Author Topic: Space temperature. Space physics, and the naked emperor.  (Read 1403 times)

Offline Allen the van

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Space temperature. Space physics, and the naked emperor.
« on: December 09, 2017, 05:31:18 PM »
When you learn about  space temperature at college you get told some confused stuff:
Space doesnt have a temperature really; space is cold; space is 4 degrees Kelvin.
Also we are told that the average temperature of the universe is 4k and also that the coldest place is 4k.
Other strange and self contradicting messages include the temperature around the kamar line. One side is very hot and the other, apparently is very cold.
A lug nut that doesn't spin would be roasting on the sunny side and frozen to near 4k on the cold side.
All this confusion leaves a whole wide gap for Apollo.
Here's my version of the cold hard facts.
Space has a temperature which you can measure with a temperature. Temperature is not measured accurately by the kenetic energy of molecules. That energy is dependent partly on heat and partly on pressure. But there is no necessity for molecules to be present in order to have heat.
It's worth repeating this point since we have it wrongly reiterated day in and day out among the dwindling number who have any care about science.
Heat works perfectly well in a vacuum oven. Check out like a million utube vids on vacuum ovens.
Space can be 4k sure. You need to go to the deepest reaches of desolation to find 4k space, but it's not anywhere near earth. The JWST will enjoy these low temperatures but only thanks to very deliberate screening from the sun and being places a million miles away from heat sources like earth and the moon. The earth's core ensures that minus 70 C is the coldest you'll get on the surface.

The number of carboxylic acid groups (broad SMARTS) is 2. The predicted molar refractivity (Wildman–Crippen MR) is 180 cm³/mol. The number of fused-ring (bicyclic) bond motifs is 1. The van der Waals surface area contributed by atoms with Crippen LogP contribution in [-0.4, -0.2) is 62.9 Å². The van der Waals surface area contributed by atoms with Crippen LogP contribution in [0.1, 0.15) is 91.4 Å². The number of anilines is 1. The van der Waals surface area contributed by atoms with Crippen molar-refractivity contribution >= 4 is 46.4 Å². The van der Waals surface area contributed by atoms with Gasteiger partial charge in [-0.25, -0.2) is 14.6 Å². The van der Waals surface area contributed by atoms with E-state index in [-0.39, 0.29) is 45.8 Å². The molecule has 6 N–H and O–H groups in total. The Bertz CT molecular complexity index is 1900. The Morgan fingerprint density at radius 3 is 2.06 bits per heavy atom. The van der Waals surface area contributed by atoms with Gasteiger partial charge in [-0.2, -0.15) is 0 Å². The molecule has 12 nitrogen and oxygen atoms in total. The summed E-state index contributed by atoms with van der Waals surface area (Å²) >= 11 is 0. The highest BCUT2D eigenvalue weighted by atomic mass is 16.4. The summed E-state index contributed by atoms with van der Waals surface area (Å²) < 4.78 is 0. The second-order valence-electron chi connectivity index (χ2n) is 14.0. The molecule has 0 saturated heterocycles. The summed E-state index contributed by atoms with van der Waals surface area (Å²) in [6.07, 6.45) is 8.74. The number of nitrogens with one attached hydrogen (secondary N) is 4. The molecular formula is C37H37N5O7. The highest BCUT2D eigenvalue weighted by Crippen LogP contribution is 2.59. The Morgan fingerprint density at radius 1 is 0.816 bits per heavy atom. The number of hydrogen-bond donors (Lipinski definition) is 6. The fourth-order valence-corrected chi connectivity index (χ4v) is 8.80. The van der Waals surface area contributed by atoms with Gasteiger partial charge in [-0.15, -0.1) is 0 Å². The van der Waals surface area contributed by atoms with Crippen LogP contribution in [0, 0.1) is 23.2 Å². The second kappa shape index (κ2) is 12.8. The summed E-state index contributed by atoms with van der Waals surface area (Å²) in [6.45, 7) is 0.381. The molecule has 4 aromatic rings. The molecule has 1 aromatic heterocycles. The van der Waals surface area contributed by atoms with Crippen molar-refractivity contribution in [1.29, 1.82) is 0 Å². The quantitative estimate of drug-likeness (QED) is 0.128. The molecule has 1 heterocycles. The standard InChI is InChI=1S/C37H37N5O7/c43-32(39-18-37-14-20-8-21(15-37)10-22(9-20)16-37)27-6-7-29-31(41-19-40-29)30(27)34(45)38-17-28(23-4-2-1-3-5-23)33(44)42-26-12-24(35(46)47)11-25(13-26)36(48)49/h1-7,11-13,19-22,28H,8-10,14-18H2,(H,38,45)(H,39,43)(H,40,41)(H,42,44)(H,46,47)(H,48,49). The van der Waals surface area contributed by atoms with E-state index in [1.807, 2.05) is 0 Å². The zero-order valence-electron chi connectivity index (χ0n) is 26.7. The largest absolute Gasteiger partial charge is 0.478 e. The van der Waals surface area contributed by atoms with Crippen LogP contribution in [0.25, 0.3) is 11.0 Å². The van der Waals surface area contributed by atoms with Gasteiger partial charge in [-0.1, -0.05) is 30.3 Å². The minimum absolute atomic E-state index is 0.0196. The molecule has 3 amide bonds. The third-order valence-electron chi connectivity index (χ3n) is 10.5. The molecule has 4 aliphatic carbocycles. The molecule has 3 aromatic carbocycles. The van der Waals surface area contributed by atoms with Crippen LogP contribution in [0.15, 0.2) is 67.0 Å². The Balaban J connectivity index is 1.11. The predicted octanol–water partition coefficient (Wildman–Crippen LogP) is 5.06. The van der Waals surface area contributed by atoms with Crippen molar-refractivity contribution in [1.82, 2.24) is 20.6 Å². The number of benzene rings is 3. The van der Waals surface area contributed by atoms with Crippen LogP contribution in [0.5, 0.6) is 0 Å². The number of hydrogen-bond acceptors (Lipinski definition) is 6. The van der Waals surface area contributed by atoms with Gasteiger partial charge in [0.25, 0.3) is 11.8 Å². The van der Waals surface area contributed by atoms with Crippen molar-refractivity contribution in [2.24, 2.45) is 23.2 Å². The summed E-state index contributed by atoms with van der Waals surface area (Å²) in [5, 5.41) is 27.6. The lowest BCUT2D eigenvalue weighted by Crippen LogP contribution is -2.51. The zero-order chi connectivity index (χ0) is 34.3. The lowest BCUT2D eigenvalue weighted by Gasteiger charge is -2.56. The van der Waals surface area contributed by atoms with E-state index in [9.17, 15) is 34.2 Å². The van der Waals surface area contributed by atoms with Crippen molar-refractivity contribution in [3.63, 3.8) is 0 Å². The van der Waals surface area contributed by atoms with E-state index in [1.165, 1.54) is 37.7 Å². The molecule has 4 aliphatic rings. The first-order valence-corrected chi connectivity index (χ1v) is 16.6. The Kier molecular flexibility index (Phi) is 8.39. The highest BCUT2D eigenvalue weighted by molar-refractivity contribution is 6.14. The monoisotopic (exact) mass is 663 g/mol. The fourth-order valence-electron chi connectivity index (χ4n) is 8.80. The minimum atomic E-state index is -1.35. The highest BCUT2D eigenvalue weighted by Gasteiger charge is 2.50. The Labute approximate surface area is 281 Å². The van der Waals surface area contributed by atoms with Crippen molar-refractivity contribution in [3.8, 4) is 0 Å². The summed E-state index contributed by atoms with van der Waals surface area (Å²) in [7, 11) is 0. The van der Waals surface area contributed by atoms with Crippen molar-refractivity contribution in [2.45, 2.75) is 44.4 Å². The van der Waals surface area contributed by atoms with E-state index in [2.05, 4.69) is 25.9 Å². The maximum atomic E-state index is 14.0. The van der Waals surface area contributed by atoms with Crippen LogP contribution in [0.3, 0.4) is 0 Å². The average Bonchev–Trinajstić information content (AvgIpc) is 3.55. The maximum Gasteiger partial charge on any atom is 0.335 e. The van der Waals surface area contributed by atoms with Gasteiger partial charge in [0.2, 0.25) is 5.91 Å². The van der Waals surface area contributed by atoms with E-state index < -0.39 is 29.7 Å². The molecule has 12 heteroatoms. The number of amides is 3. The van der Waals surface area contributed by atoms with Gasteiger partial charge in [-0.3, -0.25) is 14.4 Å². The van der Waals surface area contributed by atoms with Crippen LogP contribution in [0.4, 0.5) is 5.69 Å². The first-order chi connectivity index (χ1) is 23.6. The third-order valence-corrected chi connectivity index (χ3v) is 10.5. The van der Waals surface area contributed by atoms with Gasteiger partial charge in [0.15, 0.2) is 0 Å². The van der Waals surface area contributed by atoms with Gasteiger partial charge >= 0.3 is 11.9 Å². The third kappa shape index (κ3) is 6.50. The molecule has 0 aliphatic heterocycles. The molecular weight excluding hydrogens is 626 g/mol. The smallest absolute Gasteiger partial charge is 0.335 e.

The thermosphere is another hoax which supports Apollo indirectly. The real thermosphere is centred around the sun. The earth's real thermosphere starts from the surface and is around minus 70 C. Any heat above that value is thanks to the sun.
I can think of at least 2 more common lies you get told about temperature in space. There is the heat transfer mechanism argument which tries to apologise for Apollo's lack of science by playing a shell game with conduction convection and radiation, and then there's the black body radiation and the bbq roll.
It's not even necessary to go into all this comedy, all you have to understand is that the sun is hot.
Apollo is the only manned mission that complained of the cold in space as far as my research goes.
Many accounts elsewhere speak of a hostile heat which threatens immediate death. That's no exaggeration, see the first Space walk by Leonov, or Skylab s first day out in the sun.
And why wouldn't it be cold? Ask the father of Icarus.


Offline Apollo 957